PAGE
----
The second positioning means 54 is spaced apart of positioning means 52, longitudinall y of an axis extending parallel to groove means 60. Preferably, the groove means 60 is coaxial of that axis. Positioning means 54 includes base portion 66 and a rotatably movable upper portion 68. In this case upper portion 68 includes two coaxially cylindrical sections 70,70' the former being flattened on one side and also formed with groove means 72. A knurled or ribbed handle 74 is connected to cylindrical sections 70,70' to enable turning the same as required. The groove means 72 is coaxially located relative to groove means 60 in the first positioning means 52. The movable portion 68 also has fiber retaining means thereon shown schematically at 76. Such retaining means 76 can be in the form of complementary grooved magnetic bars, a spring activated strip or the like, and provides a suitably firm retaining force on the delicate optical fibers from which a coupler is being made.
Tube means in the form of a quartz tube 78 is located on a heating platform 80 between the positioning means 52 and 54. The platform 80 is so arranged as to position the quartz tube 78 coaxially of the groove means 60 and 72. Typically, the tube 78 is about 4.5 cm long with an inside diameter of 2 mm and an outside diameter of 3 mm. However, these dimension are clearly variable to accomodate fibers and greater numbers of fibers of different diametrical dimensions. Magnetic clamps shown at 82 conveniently held the tube 78 in place.
Heating means 84 are positioned adjacent the heating platform 80. The heating means 84 are movable along a track arrangement from a retracted "no-heat" position (shown in FIG. 2) to a "heat" position in which thermal energy is applied to the quartz tube 78. The heating means 84 is in the form of a micro-torch, as shown here. Alternatively, heating means 84 can be in other forms, e.g., as microwaves, an electric arc, or the like. In any event, the heating means 84 supply heat to the tube 78 which distributes the same to the sections of optical fiber therein to soften and fuse the latter together. The tube 78 thus acts somewhat as a furnace. However, it also protects the delicate optical fibers from physical damage during heating as well as from contamination of the coupler by combustion products, or the like. It should be noted here that the gases burned in torch 84 can vary. Different gases provide different flame temperatures and thus one takes into account the properties of the specific glasses from which the optical fiber is made. In the jig 50 of FIG. 2, the heating means 84 is removably supported on a suitable frame or platform indicated at 86.
There is also shown in FIG. 2 an air control valve 88. The valve 88 is typically manually operable. This valve 88 has assorted pneumatic tubing 90 attached to it to interconnect a suitable source of air under pressure to the air bearing pulley, heat source platform, and slide, 62, 86 and 52, as required. The torch 84, for example, is easily movable on its track arrangement when pressurized air is supplied to the heat source platform 86. Closing off that supply of pressurized air effectively "fixes" the platform 86 in the position selected.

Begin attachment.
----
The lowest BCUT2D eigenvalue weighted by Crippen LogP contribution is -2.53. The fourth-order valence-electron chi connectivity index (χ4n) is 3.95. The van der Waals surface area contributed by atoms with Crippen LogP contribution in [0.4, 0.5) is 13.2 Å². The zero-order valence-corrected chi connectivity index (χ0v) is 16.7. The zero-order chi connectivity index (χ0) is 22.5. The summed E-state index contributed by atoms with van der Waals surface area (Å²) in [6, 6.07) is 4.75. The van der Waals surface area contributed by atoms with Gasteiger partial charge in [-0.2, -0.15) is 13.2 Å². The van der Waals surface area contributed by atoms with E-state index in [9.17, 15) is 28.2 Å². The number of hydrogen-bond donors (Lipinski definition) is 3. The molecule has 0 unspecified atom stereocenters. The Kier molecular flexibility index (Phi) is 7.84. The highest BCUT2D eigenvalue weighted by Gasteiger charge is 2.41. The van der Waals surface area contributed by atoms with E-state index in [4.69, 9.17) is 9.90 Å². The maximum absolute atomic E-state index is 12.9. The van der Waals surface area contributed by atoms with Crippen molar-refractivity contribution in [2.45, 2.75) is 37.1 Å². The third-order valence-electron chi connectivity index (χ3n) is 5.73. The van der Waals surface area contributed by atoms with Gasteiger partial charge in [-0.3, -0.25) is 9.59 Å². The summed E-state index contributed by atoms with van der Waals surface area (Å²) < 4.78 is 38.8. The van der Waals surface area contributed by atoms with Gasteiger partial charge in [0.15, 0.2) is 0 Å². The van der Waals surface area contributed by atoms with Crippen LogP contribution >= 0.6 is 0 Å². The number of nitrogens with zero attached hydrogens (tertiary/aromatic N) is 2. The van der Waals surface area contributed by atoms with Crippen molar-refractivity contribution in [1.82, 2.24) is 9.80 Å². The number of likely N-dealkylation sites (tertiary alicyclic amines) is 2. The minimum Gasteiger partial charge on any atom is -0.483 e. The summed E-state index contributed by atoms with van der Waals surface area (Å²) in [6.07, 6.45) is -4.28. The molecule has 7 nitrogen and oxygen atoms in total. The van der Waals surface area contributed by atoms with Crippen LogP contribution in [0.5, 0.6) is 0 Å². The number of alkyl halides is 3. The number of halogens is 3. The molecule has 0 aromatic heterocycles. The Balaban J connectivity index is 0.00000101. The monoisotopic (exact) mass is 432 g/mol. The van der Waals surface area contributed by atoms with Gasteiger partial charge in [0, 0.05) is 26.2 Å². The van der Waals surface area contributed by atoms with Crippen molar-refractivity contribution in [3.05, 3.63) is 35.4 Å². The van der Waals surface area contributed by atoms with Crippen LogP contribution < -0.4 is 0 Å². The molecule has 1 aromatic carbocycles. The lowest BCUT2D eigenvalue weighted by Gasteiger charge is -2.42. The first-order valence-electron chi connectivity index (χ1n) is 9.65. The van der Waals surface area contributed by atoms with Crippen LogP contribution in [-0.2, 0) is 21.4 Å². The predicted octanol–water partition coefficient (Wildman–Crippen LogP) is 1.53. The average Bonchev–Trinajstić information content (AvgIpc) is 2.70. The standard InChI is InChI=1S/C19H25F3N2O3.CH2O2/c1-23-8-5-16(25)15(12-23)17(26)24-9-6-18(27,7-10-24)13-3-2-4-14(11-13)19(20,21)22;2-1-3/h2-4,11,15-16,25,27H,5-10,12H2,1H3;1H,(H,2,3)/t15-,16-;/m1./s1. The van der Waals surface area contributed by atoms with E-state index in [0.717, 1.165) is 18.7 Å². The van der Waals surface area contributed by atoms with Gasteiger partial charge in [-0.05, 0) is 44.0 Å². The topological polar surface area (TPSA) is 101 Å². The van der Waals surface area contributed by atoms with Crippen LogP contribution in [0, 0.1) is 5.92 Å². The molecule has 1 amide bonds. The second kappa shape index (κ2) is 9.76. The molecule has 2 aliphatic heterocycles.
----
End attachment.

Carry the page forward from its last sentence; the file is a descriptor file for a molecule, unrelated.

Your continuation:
The following will describe the method involved when the specific apparatus of FIG. 2 is used to make an optical fiber coupler according to the present invention. It is to be understood that adequate supplies of pressurized air, of propane and oxygen are available, along with the necessary flow meters, regulating valves etc. For use of the torch 84, the oxygen and propane pressures were set at 3 psi using a gas regulator. With the torch lit the gas flows were adjusted to provide a stable flame. Typically an adequate setting was propane--28 cc/min on dial; oxygen 108 cc/min on dial.
Apply compressed air to the compressed air regulator valve (not shown) which has been supplied with the jig 50. One output of this valve is connected to the air bearing pulling means 62, and another is connected to the control valve 88 which should be placed convenient to the operator. The output of the control valve 88 goes to the air bearing slide 58. Set the compressed air regulator valve to 6 psi.
Put the control valve, for example, in a position "A" and check that the slide 58 moves without friction. Hold the thread 64 connecting the slide 58 to the weight in pulling means 62 and adjust the jig's leveling knob until the slide is free. Set the slide 58 at the 12.5 mm position. Return the control valve to, for example, a position "B".
Prepare two 4 meter long pieces of optical fiber for the coupler by removing the fiber's protective coating over five centimeters in their middles. Position each of these fibers in one groove means 72 of the rotatable positioning means 54, and, after ensuring that their cleaned surfaces are located symmetrically with respect to the heating platform 80, secure the fibers in place with a magnetic clamp.
Thread the fibers through the quartz tube 78 (4.5 cm long, 3 mm O.D., 2 mm I.D.) and seat the tube in the heating platform 80. Lower the magnetic clamps to hold the tube 78 securely. Untangle the fibers from one another and place each one in groove means 60 of the air bearing slide 58.